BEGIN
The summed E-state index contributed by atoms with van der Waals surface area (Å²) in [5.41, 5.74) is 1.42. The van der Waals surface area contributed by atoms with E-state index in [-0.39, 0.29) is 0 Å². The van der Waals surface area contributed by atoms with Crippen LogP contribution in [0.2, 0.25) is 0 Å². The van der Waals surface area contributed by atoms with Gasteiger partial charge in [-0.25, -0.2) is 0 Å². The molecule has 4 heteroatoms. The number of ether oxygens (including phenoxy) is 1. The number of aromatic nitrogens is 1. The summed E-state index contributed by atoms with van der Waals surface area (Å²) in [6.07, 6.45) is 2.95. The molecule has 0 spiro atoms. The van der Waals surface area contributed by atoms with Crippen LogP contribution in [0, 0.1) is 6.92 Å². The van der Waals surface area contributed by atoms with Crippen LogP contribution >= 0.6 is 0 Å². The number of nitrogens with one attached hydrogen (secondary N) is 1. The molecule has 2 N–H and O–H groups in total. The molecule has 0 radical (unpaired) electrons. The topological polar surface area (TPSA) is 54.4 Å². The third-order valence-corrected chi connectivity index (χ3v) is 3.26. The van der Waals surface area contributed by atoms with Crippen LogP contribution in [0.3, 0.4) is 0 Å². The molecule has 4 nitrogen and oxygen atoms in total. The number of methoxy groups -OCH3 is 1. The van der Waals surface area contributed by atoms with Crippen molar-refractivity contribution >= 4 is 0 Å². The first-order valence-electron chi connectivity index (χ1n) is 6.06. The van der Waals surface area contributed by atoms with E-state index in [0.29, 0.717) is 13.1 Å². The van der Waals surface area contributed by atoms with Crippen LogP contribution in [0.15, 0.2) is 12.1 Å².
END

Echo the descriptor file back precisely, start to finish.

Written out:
The summed E-state index contributed by atoms with van der Waals surface area (Å²) in [5.41, 5.74) is 1.42. The van der Waals surface area contributed by atoms with E-state index in [-0.39, 0.29) is 0 Å². The van der Waals surface area contributed by atoms with Crippen LogP contribution in [0.2, 0.25) is 0 Å². The van der Waals surface area contributed by atoms with Gasteiger partial charge in [-0.25, -0.2) is 0 Å². The molecule has 4 heteroatoms. The number of ether oxygens (including phenoxy) is 1. The number of aromatic nitrogens is 1. The summed E-state index contributed by atoms with van der Waals surface area (Å²) in [6.07, 6.45) is 2.95. The molecule has 0 spiro atoms. The van der Waals surface area contributed by atoms with Crippen LogP contribution in [0, 0.1) is 6.92 Å². The van der Waals surface area contributed by atoms with Crippen LogP contribution >= 0.6 is 0 Å². The number of nitrogens with one attached hydrogen (secondary N) is 1. The molecule has 2 N–H and O–H groups in total. The molecule has 0 radical (unpaired) electrons. The topological polar surface area (TPSA) is 54.4 Å². The third-order valence-corrected chi connectivity index (χ3v) is 3.26. The van der Waals surface area contributed by atoms with Crippen LogP contribution in [0.3, 0.4) is 0 Å². The molecule has 4 nitrogen and oxygen atoms in total. The number of methoxy groups -OCH3 is 1. The van der Waals surface area contributed by atoms with Crippen molar-refractivity contribution >= 4 is 0 Å². The first-order valence-electron chi connectivity index (χ1n) is 6.06. The van der Waals surface area contributed by atoms with E-state index in [0.29, 0.717) is 13.1 Å². The van der Waals surface area contributed by atoms with Crippen LogP contribution in [0.15, 0.2) is 12.1 Å².